In 2009, the last time Washington aimed a trillion-dollar firehose at the distressed U.S. economy, the president, a Democrat, repeatedly coupled that act of temporary profligacy with the rhetorical aim of long-term budgetary sobriety.
"One of the central goals of this administration is restoring fiscal responsibility," Barack Obama asserted back then. "Even as we have had to spend our way out of this recession in the near term, we've begun to make the hard choices necessary to get our country on a more stable fiscal footing in the long run."
There were plenty of reasons for contemporaneous skepticism about Obama's claims, but even insincere nods toward a presumed virtue can contribute to a mild braking on vice. Policy battles over deficits, debt ceilings, and old-age entitlements dominated national politics through the end of 2013, and not merely because of then-ornery, now-quiescent Tea Party Republicans. Erskine Bowles, after all, was a Democrat.
But the twin rise of President Donald Trump and Sen. Bernie Sanders (I–Vt.), along with the strains of populism they channeled, chased deficit hawks to the despised corners of polite society by 2015. After that, the main questions left were how many zeroes would end up on the federal check when the next crisis inevitably hit.
George W. Bush's Emergency Economic Stabilization Act of October 2008 came with a $700 billion price tag. Add in Obama's $833 billion American Recovery and Reinvestmenty Act in February 2009, and we're talking a bailout/stimulus combo of $1.53 trillion, or $1.84 trillion in 2020 dollars.
By comparison, the bipartisan stimulus that was very temporarily held up by the near-universally despised Rep. Thomas Massie (R–Ky.), totals around $2.3 trillion, according to the bean-counters at the Committee for a Responsible Federal Budget. Even accounting for population increase (the U.S. had 307 million residents in 2009, around 331 million today), that's an inflation-adjusted per capita increase from around $6,000 11 years ago to $6,950 today.
How much is $2.3 trillion? In nominal terms, it's the same as the entire federal budget for Fiscal Year 2004. Adjusting for inflation gets you back to the federal government's $1 trillion outlay for 1987. Inflation and population together take you back to 1974. In short, Congress just approved a bailout/stimulus of $6,950 per person, which is more than the $6,600 per person in constant dollars that the entire federal government spent in Richard Nixon's final year in office.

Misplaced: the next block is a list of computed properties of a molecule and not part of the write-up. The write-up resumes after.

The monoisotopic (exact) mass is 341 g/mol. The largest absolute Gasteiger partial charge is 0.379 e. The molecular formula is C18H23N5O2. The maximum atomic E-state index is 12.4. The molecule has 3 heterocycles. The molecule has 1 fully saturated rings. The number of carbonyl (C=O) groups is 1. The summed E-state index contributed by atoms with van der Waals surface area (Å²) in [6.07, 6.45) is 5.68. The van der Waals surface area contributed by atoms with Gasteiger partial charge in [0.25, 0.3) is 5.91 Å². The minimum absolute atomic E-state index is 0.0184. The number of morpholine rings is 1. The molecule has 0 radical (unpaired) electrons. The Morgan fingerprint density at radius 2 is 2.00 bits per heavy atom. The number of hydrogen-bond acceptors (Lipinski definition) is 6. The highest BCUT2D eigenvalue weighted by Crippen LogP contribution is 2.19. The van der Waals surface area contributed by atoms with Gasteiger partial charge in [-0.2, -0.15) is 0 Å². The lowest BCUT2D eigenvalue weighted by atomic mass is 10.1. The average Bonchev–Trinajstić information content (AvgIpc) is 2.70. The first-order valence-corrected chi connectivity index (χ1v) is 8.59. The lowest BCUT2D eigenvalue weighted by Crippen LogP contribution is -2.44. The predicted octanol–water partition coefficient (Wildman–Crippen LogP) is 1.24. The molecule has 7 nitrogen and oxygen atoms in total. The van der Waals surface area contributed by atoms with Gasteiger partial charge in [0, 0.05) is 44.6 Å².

The accumulated national debt in 1974 was $475 billion, or around $2.5 trillion in today's money ($11,700 per U.S. resident). George W. Bush inherited we-owe-yous of $5.67 trillion (which adjusts to $8.52 trillion and $30,200 per capita), and left for Obama a present of $10 trillion ($12 trillion/$39,600). As Trump readies his black sharpie for the rescue package, the debt clock stands at $23.6 trillion ($71,300 per person)—and it was being goosed by trillion-dollar annual deficits even before COVID-19 hit the fan.
And unlike Obama in 2009, Trump doesn't currently feel the need to even rhetorically hint at future tradeoffs. The president reportedly said in late 2018 about any future fiscal crisis: "Yeah, but I won't be here." Add in the likelihood of future bailouts and stimuli, and basically we're all Modern Monetary Theorists now.
The annual budget deficit, which snapped an entire generation of conservatives into attention when it crossed the $1 trillion threshold a decade ago, is likely to top $2 trillion before the fiscal year is out. The Government Accountability Office and Congressional Budget Office were calling the country's long-term fiscal outlook "unsustainable" back when the good times were still rolling. Now revenues are taking a massive hit, demand for government service is going through the roof, and the U.S. Mint's going brrrrr.
Libertarians back in 2008-09 tended to make four types of predictions about the bailout/stimulus. One—that the unpredented swooshing of cash and Federal Reserve intrusion into the economy would trigger long-dormant inflation—did not come to pass, and so many policy enthusiasts have taken that as a cue to ignore libertarians.
But there were three other forward-looking objections to socializing the failures of deep-pocketed losers during the financial crisis: that the ensuing debt load would unduly dampen the eventual recovery, that failing to fix the underlying government distortions that caused malinvestments in the first place would make bailouts an eternally recurring phenomenon, and that papering over problems with money would create new, even more dangerous bubbles.
With today's Coronavirus Aid, Relief, and Economic Security (CARES) Act, Congress has cemented what we already suspected: that the federal government does not care about learning from directly relevant mistakes it made in the recent past.
There is no more politics of fiscal prudence in America, just a competition to see who can wag the biggest firehose. While the bodies begin to pile up in New York City and elsewhere, Washington has responded with a massive course of experimental economics. May we respond better than rats in a cage.